Abstract: There are two different ways to combine the respective strengths of quantum computing and machine learning. On the one hand, the unique capabilities of quantum computation can be used to enhance existing and develop novel machine learning techniques (QC4ML). On the other hand, one can utilize state-of-the-art machine learning approaches to support the development of quantum computing hardware and software (ML4QC). This tutorial focuses on the latter.
A quantum computer should not be seen as a black box, but rather as a realization of a special computer architecture including several layers. At the lowest level, n-qubit registers are developed using different integration technologies. Those are driven by means of analog control and read-out electronics. Based on these two hardware layers, several software layers follow. With strong reference to the quantum technology incorporated, quantum execution and error correction are carried out, followed by a generalization using quantum instruction set architecture. The compiler and runtime layer pursue multiple tasks such as decomposing, optimizing, mapping, and scheduling given circuits. Finally, there is the top layer of quantum algorithms, in which relevant applications for solving complex problems are addressed.
In this tutorial, we will give an overview of current challenges and goals of machine learning-based activities related to the different layers of a full-stack quantum computer. Examples of topics covered are: quantum circuit characterization and clustering; quantum circuit transformation and optimization; quantum error correction; quantum circuit mapping and scheduling; hybrid and distributed quantum computation.
The tutorial will have both a strong theoretical and practical part. These will be interwoven as follows: first, the corresponding investigated layer of the quantum computer stack will be explained, whereas challenges are interactively motivated by means of smaller examples (i.e., a kind of mini-lecture with exercises). Afterwards, current scientific work in this particular domain is presented and explained (i.e., in a review article manner). However, the aim here is not to elaborate on the smallest details, but rather to convey state-of-the-art open questions and solution approaches. The tutorial will end with an embedding of the individual insights in an overall context that helps to describe future work in the field of machine learning for quantum computation.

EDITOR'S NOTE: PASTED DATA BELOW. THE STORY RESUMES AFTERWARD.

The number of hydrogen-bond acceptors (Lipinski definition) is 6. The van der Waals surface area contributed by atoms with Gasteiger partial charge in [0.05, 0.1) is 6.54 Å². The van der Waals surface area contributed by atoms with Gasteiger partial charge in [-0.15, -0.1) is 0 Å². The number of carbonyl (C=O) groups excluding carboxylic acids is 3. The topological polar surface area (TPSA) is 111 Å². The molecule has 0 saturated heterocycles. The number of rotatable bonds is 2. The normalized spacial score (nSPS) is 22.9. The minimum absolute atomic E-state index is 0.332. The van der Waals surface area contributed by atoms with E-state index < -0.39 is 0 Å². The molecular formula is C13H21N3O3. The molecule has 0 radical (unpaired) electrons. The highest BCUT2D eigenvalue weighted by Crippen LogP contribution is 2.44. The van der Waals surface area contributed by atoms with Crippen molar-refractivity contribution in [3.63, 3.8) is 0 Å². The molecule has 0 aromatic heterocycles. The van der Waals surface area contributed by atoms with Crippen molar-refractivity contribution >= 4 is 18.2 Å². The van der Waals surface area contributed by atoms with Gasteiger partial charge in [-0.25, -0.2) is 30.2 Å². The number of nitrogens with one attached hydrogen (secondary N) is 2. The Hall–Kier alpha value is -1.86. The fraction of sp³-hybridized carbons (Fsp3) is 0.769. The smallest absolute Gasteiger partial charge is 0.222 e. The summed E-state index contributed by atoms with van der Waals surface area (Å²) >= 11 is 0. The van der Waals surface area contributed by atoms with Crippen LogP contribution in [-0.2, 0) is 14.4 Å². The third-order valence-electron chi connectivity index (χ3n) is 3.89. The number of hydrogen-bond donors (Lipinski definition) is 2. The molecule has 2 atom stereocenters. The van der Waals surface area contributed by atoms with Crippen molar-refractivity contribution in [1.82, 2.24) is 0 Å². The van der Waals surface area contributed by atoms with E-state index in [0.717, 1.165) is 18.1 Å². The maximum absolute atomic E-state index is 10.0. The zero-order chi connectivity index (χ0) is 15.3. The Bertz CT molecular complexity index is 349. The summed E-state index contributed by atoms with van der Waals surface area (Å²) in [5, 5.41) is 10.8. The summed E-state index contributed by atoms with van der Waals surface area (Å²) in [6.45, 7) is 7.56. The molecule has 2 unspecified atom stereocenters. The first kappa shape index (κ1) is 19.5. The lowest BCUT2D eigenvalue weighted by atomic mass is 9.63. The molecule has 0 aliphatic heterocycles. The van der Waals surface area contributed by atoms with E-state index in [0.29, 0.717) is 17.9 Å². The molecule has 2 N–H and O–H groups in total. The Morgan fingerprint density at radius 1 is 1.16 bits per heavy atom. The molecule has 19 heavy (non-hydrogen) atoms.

Contents Level: The tutorial aims to be as self-contained as possible. For
this reason, no particular background knowledge of quantum
computation or machine learning is required. Each of the
addressed topics will be motivated by small, interactive examples,
followed by an explanation of the necessary basic
concepts. Based on this knowledge, the respective current
scientific work is presented and explained to the participants.
However, a basic understanding of computer science is of
The content will be distributed roughly as follows: 30%
beginner, 50% intermediate, 20% advanced.
Target Audience: The self-contained tutorial is intended to serve a broad
audience. We basically address everyone who is interested in
improving the development of a full-stack quantum computer
and who would like to experience a well-prepared introduction
to this topic. This includes researchers and students from the
fields of electrical and computer engineering, computer science,
applied physics and other domains, with or without prior experience in quantum computation and machine learning.
We would also like to bring interested practitioners from the industry closer to this emerging field of research. Any kind
of improvement of quantum computing (system) software can help increasing the potential usability of a quantum computer
in the company concerned.